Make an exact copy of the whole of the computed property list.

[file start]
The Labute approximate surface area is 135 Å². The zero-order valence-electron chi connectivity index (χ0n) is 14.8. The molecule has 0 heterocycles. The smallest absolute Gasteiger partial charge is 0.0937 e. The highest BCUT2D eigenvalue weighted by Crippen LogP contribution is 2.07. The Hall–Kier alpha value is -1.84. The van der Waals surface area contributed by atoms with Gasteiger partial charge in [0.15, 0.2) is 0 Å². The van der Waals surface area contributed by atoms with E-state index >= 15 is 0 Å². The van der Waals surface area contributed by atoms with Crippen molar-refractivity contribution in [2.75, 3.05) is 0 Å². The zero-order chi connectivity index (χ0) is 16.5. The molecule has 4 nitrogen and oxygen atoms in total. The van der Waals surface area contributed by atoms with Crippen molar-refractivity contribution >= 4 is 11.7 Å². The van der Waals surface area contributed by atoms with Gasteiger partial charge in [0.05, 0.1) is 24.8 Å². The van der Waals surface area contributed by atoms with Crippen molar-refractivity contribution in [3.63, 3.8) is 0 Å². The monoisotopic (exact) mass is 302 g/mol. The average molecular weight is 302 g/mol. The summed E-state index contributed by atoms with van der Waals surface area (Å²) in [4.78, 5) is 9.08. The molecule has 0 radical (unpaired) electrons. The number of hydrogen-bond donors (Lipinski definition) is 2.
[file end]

The Labute approximate surface area is 135 Å². The zero-order valence-electron chi connectivity index (χ0n) is 14.8. The molecule has 0 heterocycles. The smallest absolute Gasteiger partial charge is 0.0937 e. The highest BCUT2D eigenvalue weighted by Crippen LogP contribution is 2.07. The Hall–Kier alpha value is -1.84. The van der Waals surface area contributed by atoms with Gasteiger partial charge in [0.15, 0.2) is 0 Å². The van der Waals surface area contributed by atoms with E-state index >= 15 is 0 Å². The van der Waals surface area contributed by atoms with Crippen molar-refractivity contribution in [2.75, 3.05) is 0 Å². The zero-order chi connectivity index (χ0) is 16.5. The molecule has 4 nitrogen and oxygen atoms in total. The van der Waals surface area contributed by atoms with Crippen molar-refractivity contribution >= 4 is 11.7 Å². The van der Waals surface area contributed by atoms with Gasteiger partial charge in [0.05, 0.1) is 24.8 Å². The van der Waals surface area contributed by atoms with Crippen molar-refractivity contribution in [3.63, 3.8) is 0 Å². The monoisotopic (exact) mass is 302 g/mol. The average molecular weight is 302 g/mol. The summed E-state index contributed by atoms with van der Waals surface area (Å²) in [4.78, 5) is 9.08. The molecule has 0 radical (unpaired) electrons. The number of hydrogen-bond donors (Lipinski definition) is 2.